My “Military Grade” Encryption is Junk, It’s Obsolete
Lately, I’ve been thinking about threat response and new ways an adversary can threaten my environment. I keep asking myself a few simple questions, and I ask them all the time. What am I seeing now? Where will the next attack come from? What’s next?
My typical approach is to focus on my assets rather than attack vectors to take a step back. Although critical to understand, individual attack vectors are not helpful to guard against. Vectors are not quantifiable because they are unlimited. Resources available to me are limited, however. There will always be something new that I may not have thought of, but my adversary did. After all, I have to be correct, and the bad actor has to be exemplary only once.
Assets are a finite quantity. Assets I can understand, define, enumerate, qualify and quantify. They hold value to my organization and me. I can use various techniques and methodologies to protect them. I’ve successfully layered defenses, diverted attacks, obfuscated access to my assets, deceived attackers, micro-segmented my networks using accurate Zero Trust models, prediction, monitoring and automated responses, threat hunting, and, importantly, user education and validation that it “took.” Therefore, I can state with a high degree of confidence that I can successfully guard my assets.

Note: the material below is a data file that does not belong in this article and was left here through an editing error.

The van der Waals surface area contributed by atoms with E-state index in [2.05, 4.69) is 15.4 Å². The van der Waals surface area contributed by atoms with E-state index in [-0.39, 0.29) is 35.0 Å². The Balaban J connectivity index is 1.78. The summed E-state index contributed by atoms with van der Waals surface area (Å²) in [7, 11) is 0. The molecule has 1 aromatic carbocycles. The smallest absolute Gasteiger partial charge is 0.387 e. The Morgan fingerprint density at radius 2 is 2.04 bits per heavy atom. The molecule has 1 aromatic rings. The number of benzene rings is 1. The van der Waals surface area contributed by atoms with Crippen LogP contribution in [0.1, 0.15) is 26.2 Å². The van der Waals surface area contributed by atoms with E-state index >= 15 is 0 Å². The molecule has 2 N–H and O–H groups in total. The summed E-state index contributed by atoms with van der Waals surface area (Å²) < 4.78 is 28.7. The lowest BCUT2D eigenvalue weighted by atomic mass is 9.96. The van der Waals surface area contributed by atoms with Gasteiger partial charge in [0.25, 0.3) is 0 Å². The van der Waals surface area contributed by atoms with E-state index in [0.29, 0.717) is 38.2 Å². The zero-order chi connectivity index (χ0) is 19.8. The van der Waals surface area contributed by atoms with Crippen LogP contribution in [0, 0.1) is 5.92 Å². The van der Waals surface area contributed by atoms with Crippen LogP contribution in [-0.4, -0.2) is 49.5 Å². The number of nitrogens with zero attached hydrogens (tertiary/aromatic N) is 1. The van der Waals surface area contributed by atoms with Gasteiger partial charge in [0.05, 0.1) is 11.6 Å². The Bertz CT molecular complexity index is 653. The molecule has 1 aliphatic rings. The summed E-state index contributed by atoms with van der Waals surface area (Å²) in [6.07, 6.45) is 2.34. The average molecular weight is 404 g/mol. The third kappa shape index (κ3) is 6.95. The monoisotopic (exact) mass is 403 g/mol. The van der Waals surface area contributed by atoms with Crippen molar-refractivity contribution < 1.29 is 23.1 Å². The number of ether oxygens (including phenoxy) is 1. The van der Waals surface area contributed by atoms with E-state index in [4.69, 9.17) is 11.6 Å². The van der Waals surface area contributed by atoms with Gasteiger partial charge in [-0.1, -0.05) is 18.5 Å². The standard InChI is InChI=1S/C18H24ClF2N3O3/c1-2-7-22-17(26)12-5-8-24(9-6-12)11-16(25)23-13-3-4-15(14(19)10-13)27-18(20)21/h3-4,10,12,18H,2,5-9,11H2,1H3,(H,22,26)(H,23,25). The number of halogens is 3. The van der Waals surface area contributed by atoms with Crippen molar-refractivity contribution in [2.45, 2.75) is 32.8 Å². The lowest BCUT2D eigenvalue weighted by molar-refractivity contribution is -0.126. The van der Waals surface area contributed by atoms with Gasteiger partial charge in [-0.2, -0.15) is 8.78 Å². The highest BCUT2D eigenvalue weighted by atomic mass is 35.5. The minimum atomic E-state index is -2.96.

My adversaries continue to evolve their tools and techniques. They are intelligent, dedicated, and well incentivized. I look for ways to out-evolve my adversary and onboard new tactics. It’s worked well in the past. My Deep Learning defenses were there six years ago and saved my networks from unknown threats before AI became a buzzword. Zero-trust protection was there for me, too, as had Identity Management and MFA. So what’s next?
I no longer think that my “military-grade” encryption is good enough. Brute force is a new threat. I’ve seen GPU machines that can break hashed credentials in a few hours to a week. I understand that Shor’s, Grower’s, and QAOA algorithms can be used to break encryption using quantum machines, and GANs are pretty good at it too. You don’t need a powerful general-purpose quantum computer like Google’s one; you can do it on a D-Wave or a Fujitsu annealer. I have whitepapers where math checks out that give you a blueprint on the tactics. It’s time to move to post-quantum cryptography, and it’s time to do it yesterday.
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